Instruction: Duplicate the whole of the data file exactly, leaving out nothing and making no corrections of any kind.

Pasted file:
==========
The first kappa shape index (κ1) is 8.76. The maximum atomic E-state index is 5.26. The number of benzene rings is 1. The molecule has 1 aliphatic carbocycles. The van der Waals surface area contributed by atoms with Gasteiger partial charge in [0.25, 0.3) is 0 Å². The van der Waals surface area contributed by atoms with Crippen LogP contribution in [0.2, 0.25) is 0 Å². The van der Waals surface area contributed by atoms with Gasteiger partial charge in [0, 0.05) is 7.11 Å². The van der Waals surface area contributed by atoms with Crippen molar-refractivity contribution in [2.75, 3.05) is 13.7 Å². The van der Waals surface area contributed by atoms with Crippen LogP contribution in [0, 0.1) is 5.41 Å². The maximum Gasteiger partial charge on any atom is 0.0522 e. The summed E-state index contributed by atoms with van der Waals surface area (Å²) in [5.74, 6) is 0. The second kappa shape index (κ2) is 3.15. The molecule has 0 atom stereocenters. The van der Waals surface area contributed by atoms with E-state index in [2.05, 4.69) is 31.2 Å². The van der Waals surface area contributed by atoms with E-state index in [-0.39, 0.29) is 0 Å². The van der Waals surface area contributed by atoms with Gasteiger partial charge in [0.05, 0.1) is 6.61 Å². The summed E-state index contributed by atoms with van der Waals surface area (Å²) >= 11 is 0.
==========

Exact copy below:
The first kappa shape index (κ1) is 8.76. The maximum atomic E-state index is 5.26. The number of benzene rings is 1. The molecule has 1 aliphatic carbocycles. The van der Waals surface area contributed by atoms with Gasteiger partial charge in [0.25, 0.3) is 0 Å². The van der Waals surface area contributed by atoms with Crippen LogP contribution in [0.2, 0.25) is 0 Å². The van der Waals surface area contributed by atoms with Gasteiger partial charge in [0, 0.05) is 7.11 Å². The van der Waals surface area contributed by atoms with Crippen molar-refractivity contribution in [2.75, 3.05) is 13.7 Å². The van der Waals surface area contributed by atoms with Crippen LogP contribution in [0, 0.1) is 5.41 Å². The maximum Gasteiger partial charge on any atom is 0.0522 e. The summed E-state index contributed by atoms with van der Waals surface area (Å²) in [5.74, 6) is 0. The second kappa shape index (κ2) is 3.15. The molecule has 0 atom stereocenters. The van der Waals surface area contributed by atoms with E-state index in [2.05, 4.69) is 31.2 Å². The van der Waals surface area contributed by atoms with E-state index in [-0.39, 0.29) is 0 Å². The van der Waals surface area contributed by atoms with Gasteiger partial charge in [0.05, 0.1) is 6.61 Å². The summed E-state index contributed by atoms with van der Waals surface area (Å²) >= 11 is 0.